Craig Pirazzi and Kevin Smith are two locals that have continued to fly hang gliders in the sky above Telluride. “Over the years we got used to landing on the Pearl Property,” said Pirazzi. “It’s a limited space and the ground is wet a good portion of the summer.” According to Pirazzi there is also a barbwire fence on the west boundary of the property endangering pilots and greatly limiting their landing options. TAF is currently trying to get the town to remove the fence.
“There is a small but amazing group of pilots here in Telluride,” said J.R. Nershi, a long-time pilot that began flying hang gliders in Telluride in 1978. “We haven’t had a lot of youngsters coming up in the club, but that’s changing now.”
In particular, the Telluride Air Force is now seeing a greater number of paraglider pilots. Paragliding doesn’t require as much landing space, so the Pearl Property landing zone provides plenty of room. Paragliding is also popular because it has an easier learning curve than hang gliding, and the equipment is more affordable and more portable.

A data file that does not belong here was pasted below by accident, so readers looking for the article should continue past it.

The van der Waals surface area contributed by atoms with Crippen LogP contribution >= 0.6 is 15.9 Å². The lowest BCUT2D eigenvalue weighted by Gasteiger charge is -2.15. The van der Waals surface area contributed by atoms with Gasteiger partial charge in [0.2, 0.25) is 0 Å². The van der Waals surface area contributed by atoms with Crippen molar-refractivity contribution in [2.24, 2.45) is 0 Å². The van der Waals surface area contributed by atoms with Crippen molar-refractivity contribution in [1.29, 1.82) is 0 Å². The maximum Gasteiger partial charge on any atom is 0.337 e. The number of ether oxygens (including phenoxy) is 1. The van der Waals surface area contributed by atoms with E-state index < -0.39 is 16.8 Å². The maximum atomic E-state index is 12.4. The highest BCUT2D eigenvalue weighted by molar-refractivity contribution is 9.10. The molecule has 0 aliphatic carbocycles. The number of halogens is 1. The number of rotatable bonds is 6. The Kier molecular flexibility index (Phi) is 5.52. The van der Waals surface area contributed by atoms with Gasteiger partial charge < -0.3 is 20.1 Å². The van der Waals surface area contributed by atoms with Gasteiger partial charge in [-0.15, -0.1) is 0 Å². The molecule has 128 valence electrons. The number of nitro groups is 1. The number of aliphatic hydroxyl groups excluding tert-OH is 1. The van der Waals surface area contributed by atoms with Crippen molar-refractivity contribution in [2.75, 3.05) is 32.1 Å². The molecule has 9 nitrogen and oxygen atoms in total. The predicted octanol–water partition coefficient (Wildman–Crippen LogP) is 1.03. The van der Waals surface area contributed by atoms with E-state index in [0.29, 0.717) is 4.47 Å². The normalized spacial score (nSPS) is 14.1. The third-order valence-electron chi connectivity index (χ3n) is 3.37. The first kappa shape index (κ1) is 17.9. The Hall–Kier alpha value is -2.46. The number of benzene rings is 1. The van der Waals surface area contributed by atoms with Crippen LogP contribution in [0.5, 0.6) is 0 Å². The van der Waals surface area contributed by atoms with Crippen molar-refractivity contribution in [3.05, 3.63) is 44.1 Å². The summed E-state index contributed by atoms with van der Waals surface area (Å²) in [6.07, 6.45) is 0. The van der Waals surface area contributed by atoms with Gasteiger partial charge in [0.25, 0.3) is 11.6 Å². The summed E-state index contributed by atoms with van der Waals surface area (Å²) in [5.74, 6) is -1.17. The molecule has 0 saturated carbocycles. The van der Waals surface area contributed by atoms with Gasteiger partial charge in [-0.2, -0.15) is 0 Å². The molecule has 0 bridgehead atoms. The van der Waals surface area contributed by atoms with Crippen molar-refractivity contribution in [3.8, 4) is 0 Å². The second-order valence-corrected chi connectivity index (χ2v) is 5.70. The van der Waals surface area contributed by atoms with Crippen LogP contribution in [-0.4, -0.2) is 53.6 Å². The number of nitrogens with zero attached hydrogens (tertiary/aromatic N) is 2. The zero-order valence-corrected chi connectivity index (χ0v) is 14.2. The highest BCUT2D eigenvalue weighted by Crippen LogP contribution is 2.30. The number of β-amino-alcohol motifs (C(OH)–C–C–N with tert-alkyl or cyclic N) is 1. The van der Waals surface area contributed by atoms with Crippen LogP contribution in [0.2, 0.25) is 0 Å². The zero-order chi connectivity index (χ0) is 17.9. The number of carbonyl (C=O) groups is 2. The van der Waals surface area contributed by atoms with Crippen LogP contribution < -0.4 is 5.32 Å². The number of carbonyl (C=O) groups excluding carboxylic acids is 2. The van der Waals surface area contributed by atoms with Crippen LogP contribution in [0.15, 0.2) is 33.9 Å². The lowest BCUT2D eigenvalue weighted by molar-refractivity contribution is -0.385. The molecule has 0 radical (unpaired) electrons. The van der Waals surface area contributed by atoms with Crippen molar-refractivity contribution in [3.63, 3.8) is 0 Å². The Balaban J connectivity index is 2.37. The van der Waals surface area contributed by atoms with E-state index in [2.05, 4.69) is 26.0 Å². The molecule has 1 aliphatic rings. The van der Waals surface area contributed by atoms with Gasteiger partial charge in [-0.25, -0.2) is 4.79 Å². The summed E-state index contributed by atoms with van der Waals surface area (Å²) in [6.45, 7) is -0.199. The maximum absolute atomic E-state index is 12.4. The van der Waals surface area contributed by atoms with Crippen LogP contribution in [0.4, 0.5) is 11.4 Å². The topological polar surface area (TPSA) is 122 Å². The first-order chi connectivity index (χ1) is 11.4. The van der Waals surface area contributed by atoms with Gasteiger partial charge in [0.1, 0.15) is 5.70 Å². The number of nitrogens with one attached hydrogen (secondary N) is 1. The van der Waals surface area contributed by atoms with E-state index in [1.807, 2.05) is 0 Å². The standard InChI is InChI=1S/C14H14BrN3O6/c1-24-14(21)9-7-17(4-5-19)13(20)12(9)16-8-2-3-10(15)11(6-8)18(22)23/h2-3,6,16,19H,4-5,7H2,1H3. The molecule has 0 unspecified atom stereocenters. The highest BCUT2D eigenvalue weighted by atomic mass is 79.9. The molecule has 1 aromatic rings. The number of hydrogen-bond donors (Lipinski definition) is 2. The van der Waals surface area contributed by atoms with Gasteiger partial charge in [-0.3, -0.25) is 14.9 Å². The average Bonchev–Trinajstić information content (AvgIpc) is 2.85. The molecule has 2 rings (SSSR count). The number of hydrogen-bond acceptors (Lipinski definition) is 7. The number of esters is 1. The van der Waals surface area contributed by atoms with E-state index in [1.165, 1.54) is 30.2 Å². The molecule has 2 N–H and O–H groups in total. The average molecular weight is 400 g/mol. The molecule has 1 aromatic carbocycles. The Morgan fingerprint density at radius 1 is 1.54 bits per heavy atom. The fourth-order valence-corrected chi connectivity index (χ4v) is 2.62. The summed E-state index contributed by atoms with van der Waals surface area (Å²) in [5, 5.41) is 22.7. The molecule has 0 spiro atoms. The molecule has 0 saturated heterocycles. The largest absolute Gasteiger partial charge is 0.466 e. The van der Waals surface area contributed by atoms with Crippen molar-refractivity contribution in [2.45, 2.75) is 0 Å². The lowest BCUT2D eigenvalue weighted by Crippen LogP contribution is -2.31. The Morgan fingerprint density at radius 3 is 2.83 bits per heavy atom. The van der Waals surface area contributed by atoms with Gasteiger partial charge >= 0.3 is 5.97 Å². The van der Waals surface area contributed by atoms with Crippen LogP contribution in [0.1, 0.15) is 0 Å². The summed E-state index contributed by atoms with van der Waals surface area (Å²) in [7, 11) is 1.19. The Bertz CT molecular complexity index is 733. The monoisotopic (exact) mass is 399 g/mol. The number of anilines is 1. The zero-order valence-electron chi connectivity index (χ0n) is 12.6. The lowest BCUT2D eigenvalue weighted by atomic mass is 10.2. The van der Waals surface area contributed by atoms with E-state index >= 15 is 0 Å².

This year alone the Telluride Air Force has had four new paraglider pilots join the club. That’s the biggest jump in membership in 10 years. And while the availability of the Valley Floor as a landing zone will help increase the sport’s popularity in Telluride, there are still a few hang-ups.
“Right now a big issue for us is the prairie dog holes,” said Pirazzi. “With shifting winds, it can be dangerous and easy to twist an ankle.